If you walk into a phonebox, then you account for less than 0.000001% of the living beings inside the phonebox. There are bacteria in your stomach as part of your digestive system; there are mites living inside your follicles; and various other ittybitties all over the place. That means an instant death spell cast at a person tends to work and kill SOMETHING. But usually it works on a micro-organism with no visible consequence. Modern scholars have no conception of micro-organisms being on every surface, and the Instant Death Paradox has confounded them for centuries.

Note: The question never says what an "Instant Death spell" is. In the answer I consider it to be a spell which kills a living being without any other physical effect like turning the body into mush, chopping off the head or liquefying the brain.

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    $\begingroup$ Although it is only slightly connected with original question, still a brilliant idea! $\endgroup$ Jan 25 at 9:34
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    $\begingroup$ I don't understand the question beyond "spells have a chance to go wrong. Why no instant-death spell?" $\endgroup$
    – Daron
    Jan 25 at 11:22
  • $\begingroup$ Wouldn't this apply to any spell? Like "Freeze", and it seems to fail, but actually something has frozen in the surface of the target. $\endgroup$
    – Seretba
    Jan 25 at 12:17
  • $\begingroup$ @Seretba The difference is you cast Freeze on an area of space that contains the person or thing you want to freeze. If you miss the spell then the area just ends up somewhere different. With the InstaDeath spell however you must target a single living being. So if you miss then you end up killing a different living being. $\endgroup$
    – Daron
    Jan 25 at 12:53
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Instant death spells are common, so actual instant death spells are bad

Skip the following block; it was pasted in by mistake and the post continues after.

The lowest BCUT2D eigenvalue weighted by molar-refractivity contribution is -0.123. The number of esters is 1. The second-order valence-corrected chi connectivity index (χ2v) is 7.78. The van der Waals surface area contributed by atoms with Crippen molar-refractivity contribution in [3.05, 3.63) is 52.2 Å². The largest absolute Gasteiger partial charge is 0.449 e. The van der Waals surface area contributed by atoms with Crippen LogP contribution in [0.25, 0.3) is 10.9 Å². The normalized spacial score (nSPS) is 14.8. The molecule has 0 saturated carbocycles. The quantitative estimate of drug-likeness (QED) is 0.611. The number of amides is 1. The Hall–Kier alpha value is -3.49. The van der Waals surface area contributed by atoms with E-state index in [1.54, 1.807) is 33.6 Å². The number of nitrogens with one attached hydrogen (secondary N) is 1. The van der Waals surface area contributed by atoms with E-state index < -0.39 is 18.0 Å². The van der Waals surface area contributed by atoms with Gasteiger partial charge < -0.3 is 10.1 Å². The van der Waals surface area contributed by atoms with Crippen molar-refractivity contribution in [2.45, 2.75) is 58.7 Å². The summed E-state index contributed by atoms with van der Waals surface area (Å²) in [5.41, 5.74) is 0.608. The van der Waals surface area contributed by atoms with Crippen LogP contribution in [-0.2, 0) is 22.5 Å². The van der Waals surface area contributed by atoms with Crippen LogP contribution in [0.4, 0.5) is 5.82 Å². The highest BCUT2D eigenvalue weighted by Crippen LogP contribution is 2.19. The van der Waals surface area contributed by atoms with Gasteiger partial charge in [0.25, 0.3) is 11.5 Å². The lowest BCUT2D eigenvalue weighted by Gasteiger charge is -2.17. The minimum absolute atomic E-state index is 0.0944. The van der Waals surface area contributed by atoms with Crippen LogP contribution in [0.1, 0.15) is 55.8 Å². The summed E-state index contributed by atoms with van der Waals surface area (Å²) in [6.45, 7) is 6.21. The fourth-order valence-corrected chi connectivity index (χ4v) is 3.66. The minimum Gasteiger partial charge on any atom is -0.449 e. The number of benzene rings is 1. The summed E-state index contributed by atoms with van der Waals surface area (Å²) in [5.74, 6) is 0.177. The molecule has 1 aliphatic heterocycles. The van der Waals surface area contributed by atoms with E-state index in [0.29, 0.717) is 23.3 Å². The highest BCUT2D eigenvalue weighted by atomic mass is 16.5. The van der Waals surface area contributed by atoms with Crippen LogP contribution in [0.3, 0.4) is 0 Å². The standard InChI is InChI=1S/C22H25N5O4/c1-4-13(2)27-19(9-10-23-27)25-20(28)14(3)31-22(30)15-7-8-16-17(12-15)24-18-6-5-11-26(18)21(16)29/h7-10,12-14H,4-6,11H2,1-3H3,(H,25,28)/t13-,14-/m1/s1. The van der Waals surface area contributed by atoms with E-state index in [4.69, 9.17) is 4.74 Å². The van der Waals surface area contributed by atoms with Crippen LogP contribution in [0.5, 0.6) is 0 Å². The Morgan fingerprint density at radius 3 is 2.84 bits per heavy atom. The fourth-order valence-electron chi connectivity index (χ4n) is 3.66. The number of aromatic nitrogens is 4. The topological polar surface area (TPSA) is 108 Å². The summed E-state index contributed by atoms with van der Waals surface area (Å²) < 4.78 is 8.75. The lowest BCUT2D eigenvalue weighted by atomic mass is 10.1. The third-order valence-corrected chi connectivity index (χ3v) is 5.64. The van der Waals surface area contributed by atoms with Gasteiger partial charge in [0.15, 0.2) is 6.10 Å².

There are plenty of instant death spells. Shooting you in the brain with a bullet kills you instantly. Setting your whole body on fire effectively kills you instantly. Cutting your head cut off kills you instantly. However all of these are relatively low power in relation to what a instant kill spell would be.

An instant kill spell feels like it should kill the person without any exterior effect, unlike a bullet or a fireball. So you need to create a high power, localized spell, that possibly targets individual cells, that applies small amounts of heat and force intelligently. This is extremely potent magic. As a result, the chance of it backfiring is basically 100%.

Because of this, no one uses or attempts this kind of high level magic. It is easier to use a less powerful spell that has a chance of actually going off, instead of using a spell that basically is a suicide spell.

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There probably is

After all, mages turn up dead all the time don't they?

The trouble with any spell is that it takes practice to cast it right. And then there's the feedback. If the spell is instant death, then the feedback is likely to be instant death. Since instant death is a binary effect, dead or not dead, there's no way to build up the power gradually like there is with e.g. a fireball.